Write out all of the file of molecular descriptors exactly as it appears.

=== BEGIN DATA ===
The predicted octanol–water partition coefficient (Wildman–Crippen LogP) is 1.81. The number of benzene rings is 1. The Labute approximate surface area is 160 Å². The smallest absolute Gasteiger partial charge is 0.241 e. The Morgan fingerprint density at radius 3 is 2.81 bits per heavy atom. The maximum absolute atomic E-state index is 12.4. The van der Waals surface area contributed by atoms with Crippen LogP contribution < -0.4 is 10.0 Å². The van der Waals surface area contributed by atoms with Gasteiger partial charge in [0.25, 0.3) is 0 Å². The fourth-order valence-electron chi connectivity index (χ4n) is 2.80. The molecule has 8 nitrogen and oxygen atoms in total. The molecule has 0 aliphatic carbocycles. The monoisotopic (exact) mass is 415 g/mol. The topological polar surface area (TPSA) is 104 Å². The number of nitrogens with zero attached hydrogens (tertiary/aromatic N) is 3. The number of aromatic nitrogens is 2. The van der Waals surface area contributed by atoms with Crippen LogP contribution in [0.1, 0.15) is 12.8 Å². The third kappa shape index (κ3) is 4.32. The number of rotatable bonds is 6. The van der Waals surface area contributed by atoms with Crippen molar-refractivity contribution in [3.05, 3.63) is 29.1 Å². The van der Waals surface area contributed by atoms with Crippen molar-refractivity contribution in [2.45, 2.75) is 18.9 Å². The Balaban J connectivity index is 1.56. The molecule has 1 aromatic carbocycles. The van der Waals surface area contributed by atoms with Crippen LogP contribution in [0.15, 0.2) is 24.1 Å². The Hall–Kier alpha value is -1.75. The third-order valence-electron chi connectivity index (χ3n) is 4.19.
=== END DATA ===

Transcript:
The predicted octanol–water partition coefficient (Wildman–Crippen LogP) is 1.81. The number of benzene rings is 1. The Labute approximate surface area is 160 Å². The smallest absolute Gasteiger partial charge is 0.241 e. The Morgan fingerprint density at radius 3 is 2.81 bits per heavy atom. The maximum absolute atomic E-state index is 12.4. The van der Waals surface area contributed by atoms with Crippen LogP contribution < -0.4 is 10.0 Å². The van der Waals surface area contributed by atoms with Gasteiger partial charge in [0.25, 0.3) is 0 Å². The fourth-order valence-electron chi connectivity index (χ4n) is 2.80. The molecule has 8 nitrogen and oxygen atoms in total. The molecule has 0 aliphatic carbocycles. The monoisotopic (exact) mass is 415 g/mol. The topological polar surface area (TPSA) is 104 Å². The number of nitrogens with zero attached hydrogens (tertiary/aromatic N) is 3. The number of aromatic nitrogens is 2. The van der Waals surface area contributed by atoms with Crippen LogP contribution in [0.1, 0.15) is 12.8 Å². The third kappa shape index (κ3) is 4.32. The number of rotatable bonds is 6. The van der Waals surface area contributed by atoms with Crippen molar-refractivity contribution in [3.05, 3.63) is 29.1 Å². The van der Waals surface area contributed by atoms with Crippen molar-refractivity contribution in [2.45, 2.75) is 18.9 Å². The Balaban J connectivity index is 1.56. The molecule has 1 aromatic carbocycles. The van der Waals surface area contributed by atoms with Crippen LogP contribution in [0.15, 0.2) is 24.1 Å². The Hall–Kier alpha value is -1.75. The third-order valence-electron chi connectivity index (χ3n) is 4.19.